Dayspa

AUG 2018

DAYSPA is the business resource for spa & wellness professionals! Each issue covers the latest in skin care, spa treatments, wellness services and management strategies.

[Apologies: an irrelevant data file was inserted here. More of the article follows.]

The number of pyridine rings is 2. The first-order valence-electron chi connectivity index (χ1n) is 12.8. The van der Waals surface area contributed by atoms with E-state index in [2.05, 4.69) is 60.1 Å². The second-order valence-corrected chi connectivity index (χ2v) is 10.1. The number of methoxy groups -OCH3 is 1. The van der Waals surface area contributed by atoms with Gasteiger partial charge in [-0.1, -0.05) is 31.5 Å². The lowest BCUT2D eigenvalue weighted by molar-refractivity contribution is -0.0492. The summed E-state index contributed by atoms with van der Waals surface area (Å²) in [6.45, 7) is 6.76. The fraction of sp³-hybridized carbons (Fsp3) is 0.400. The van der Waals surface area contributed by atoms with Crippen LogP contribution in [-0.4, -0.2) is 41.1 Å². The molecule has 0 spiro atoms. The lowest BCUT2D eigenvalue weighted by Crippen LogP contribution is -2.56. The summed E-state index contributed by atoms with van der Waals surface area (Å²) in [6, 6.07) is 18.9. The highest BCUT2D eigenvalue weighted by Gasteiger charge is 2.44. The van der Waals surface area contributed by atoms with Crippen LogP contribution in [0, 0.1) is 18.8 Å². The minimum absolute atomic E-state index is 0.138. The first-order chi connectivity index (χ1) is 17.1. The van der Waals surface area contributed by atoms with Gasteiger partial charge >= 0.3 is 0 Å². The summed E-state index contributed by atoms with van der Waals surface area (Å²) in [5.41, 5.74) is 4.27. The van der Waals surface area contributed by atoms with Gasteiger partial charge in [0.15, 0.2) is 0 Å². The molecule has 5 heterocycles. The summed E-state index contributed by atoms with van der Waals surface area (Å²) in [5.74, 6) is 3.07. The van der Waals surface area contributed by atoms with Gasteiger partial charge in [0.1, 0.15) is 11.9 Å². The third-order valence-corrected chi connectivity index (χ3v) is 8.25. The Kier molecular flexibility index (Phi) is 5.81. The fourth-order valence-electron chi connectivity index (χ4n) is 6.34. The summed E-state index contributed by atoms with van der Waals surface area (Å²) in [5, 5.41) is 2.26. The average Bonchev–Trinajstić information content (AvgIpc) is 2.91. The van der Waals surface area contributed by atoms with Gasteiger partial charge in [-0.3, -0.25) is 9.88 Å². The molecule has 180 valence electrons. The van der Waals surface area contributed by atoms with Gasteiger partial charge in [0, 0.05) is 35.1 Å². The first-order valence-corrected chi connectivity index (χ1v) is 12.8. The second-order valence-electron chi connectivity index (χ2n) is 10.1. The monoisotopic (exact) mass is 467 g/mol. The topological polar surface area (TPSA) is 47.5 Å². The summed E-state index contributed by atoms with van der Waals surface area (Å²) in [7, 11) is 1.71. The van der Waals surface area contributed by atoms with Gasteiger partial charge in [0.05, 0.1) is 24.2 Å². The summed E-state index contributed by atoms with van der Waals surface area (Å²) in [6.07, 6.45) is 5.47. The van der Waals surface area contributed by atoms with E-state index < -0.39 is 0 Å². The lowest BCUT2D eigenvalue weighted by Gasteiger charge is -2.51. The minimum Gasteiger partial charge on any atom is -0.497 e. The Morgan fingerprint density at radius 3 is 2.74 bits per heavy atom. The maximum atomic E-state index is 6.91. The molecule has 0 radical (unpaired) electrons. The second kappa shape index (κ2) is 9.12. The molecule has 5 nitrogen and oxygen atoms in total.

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S a v i n g F a c e [ 20 ] • # dayspamagazine • august 2018 beating the fl ush Although anyone can suff er from chronic infl ammation, genetics plays a signifi cant role and those with sensitive skin are particularly at risk. "These clients have a lower tolerance threshold than those with normal skin," explains Tomasso. "Sensitive skin also lets in more aggressive agents, so the infl ammatory reaction is disproportionately high, repeated and diffi cult to control." Recently, scientists have been studying less obvious sources of infl ammation, including those free radicals contained in pollution (distressing, as the World Health Organization estimates that 92 percent of the planet's population lives with substandard-quality air), as well as in the blue light emitting from electronic devices. "Sixty percent of blue light exposure now comes from our cell phones, computers and televisions," reports Dr. DeHaven. Luckily, there are already apps—such as Redshift, SunsetScreen and Iris—that address this issue by decreasing blue light exposure. Saving Face There's no one solution to such a comprehensive problem, but for starters, recommend sunscreen to every client. Repairing the skin barrier is also of utmost importance. "You need an appropriate moisturizer that protects and reinforces the barrier, and also protects you from blue light, heavy metals and pollution," says Dr. Murad. In terms of skincare ingredients, these guests will benefi t from topicals rich in antioxidants—and there's something to be said for fi nding them in nature. "Many anti-infl ammatory and antioxidant ingredients are botanically derived, because plants are unable to move away from the sun, as we can, and so have developed very effi cient protective systems," notes Dr. DeHaven. © GETTY IMAGES Clients looking to address their infl ammation concerns should be advised of these healthy eating habits. Because a total shift can be a bit daunting, experts suggest introducing or removing one food type at a time. ANTI-INFLAMMATORY: Leafy greens Cruciferous vegetables (e.g., broccoli and Brussels sprouts) Whole grains Red- and blue-colored fruits (e.g., berries and pomegranates) Cold-water fi sh (e.g., salmon, tuna, mackerel and herring) PRO-INFLAMMATORY: Meat (especially beef and pork) Processed foods Nightshade vegetables (e.g., eggplant and tomatoes) Histamine-rich foods (e.g., citrus and dairy) Pickled or fermented foods Sugar DIET DO'S AND DON'TS

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